Danish donations among Greenpeace speculation losses

Greenpeace’s Nordic wing is supported by about 150,000 donors who contribute about 120 million kroner a year

A Greenpeace employee in Amsterdam has been sacked after losing 28.3 million kroner – some of which stems from Danish donors – on foreign currency speculation.

Greenpeace’s Nordic wing, which sends a third of all its donations to Greenpeace International, confirmed the news, stating that a smaller part of Danish donations were lost in the scandal.

“It’s very unfortunate that a human error and an internal procedure failure has led to the loss of money that private citizens from all over the world donated to Greenpeace,”  Lone Buchardt, the head of fundraising at Greenpeace Denmark, said in a press release.

READ MORE: Greenpeace activists may spend Christmas at home after all

Auditor investigating
The environmental advocate organisation has denied that the employee in question was attempting to enrich himself, but said that it could understand if its donors were disappointed in them.

“The person who made this bad decision has been fired, and an external auditor is making a considerable and impartial investigation into what went wrong and what we can do so that it doesn’t happen again,” Buchardt said.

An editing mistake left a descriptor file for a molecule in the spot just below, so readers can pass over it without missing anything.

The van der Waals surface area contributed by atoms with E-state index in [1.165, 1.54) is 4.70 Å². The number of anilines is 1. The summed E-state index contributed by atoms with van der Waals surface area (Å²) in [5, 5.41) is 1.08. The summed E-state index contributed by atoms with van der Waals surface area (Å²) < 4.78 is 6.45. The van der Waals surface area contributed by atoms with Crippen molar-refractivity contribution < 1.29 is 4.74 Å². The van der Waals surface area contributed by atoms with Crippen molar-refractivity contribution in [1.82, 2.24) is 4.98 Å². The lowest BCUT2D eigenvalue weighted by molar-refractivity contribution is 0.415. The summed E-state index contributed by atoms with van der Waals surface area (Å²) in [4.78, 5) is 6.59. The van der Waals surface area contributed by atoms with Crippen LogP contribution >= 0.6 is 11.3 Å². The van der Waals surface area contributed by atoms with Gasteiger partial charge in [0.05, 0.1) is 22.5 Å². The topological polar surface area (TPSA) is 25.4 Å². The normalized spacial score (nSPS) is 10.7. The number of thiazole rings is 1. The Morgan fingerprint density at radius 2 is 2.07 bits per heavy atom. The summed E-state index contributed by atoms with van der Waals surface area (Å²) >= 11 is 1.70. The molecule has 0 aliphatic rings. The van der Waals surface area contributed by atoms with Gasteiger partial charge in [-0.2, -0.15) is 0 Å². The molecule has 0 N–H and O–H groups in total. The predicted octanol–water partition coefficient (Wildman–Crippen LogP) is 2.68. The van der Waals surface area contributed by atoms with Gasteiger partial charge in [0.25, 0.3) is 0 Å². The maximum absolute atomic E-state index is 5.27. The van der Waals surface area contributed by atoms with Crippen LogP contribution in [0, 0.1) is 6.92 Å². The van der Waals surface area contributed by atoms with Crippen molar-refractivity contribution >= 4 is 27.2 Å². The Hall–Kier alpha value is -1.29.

Greenpeace’s Nordic wing is supported by about 150,000 donors who contribute about 120 million kroner a year. Some 37 million kroner has been sent to the organisation’s international department, and the expected Danish losses from the speculation are 185,000 kroner – half a percent of the total.





  • How internationals can benefit from joining trade unions

    How internationals can benefit from joining trade unions

    Being part of a trade union is a long-established norm for Danes. But many internationals do not join unions – instead enduring workers’ rights violations. Find out how joining a union could benefit you, and how to go about it.

  • Internationals in Denmark rarely join a trade union

    Internationals in Denmark rarely join a trade union

    Internationals are overrepresented in the lowest-paid fields of agriculture, transport, cleaning, hotels and restaurants, and construction – industries that classically lack collective agreements. A new analysis from the Workers’ Union’s Business Council suggests that internationals rarely join trade unions – but if they did, it would generate better industry standards.

  • Novo Nordisk overtakes LEGO as the most desirable future workplace amongst university students

    Novo Nordisk overtakes LEGO as the most desirable future workplace amongst university students

    The numbers are especially striking amongst the 3,477 business and economics students polled, of whom 31 percent elected Novo Nordisk as their favorite, compared with 20 percent last year.